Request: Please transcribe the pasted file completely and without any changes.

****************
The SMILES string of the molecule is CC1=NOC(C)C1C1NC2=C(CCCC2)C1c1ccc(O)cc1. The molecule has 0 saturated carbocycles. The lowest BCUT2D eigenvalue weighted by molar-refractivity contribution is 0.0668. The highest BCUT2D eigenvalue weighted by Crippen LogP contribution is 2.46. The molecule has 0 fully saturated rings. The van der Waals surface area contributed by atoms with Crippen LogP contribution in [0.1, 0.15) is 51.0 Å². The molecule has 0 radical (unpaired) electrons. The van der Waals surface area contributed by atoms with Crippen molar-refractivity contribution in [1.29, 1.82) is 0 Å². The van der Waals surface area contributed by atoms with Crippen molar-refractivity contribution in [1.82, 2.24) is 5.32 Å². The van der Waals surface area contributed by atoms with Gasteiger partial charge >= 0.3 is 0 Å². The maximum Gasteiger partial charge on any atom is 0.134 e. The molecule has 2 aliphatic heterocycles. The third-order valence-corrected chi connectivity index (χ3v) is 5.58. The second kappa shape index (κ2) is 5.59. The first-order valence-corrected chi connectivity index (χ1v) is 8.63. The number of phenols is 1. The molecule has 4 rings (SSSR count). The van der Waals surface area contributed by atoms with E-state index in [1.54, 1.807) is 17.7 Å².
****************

The SMILES string of the molecule is CC1=NOC(C)C1C1NC2=C(CCCC2)C1c1ccc(O)cc1. The molecule has 0 saturated carbocycles. The lowest BCUT2D eigenvalue weighted by molar-refractivity contribution is 0.0668. The highest BCUT2D eigenvalue weighted by Crippen LogP contribution is 2.46. The molecule has 0 fully saturated rings. The van der Waals surface area contributed by atoms with Crippen LogP contribution in [0.1, 0.15) is 51.0 Å². The molecule has 0 radical (unpaired) electrons. The van der Waals surface area contributed by atoms with Crippen molar-refractivity contribution in [1.29, 1.82) is 0 Å². The van der Waals surface area contributed by atoms with Crippen molar-refractivity contribution in [1.82, 2.24) is 5.32 Å². The van der Waals surface area contributed by atoms with Gasteiger partial charge >= 0.3 is 0 Å². The maximum Gasteiger partial charge on any atom is 0.134 e. The molecule has 2 aliphatic heterocycles. The third-order valence-corrected chi connectivity index (χ3v) is 5.58. The second kappa shape index (κ2) is 5.59. The first-order valence-corrected chi connectivity index (χ1v) is 8.63. The number of phenols is 1. The molecule has 4 rings (SSSR count). The van der Waals surface area contributed by atoms with E-state index in [1.54, 1.807) is 17.7 Å².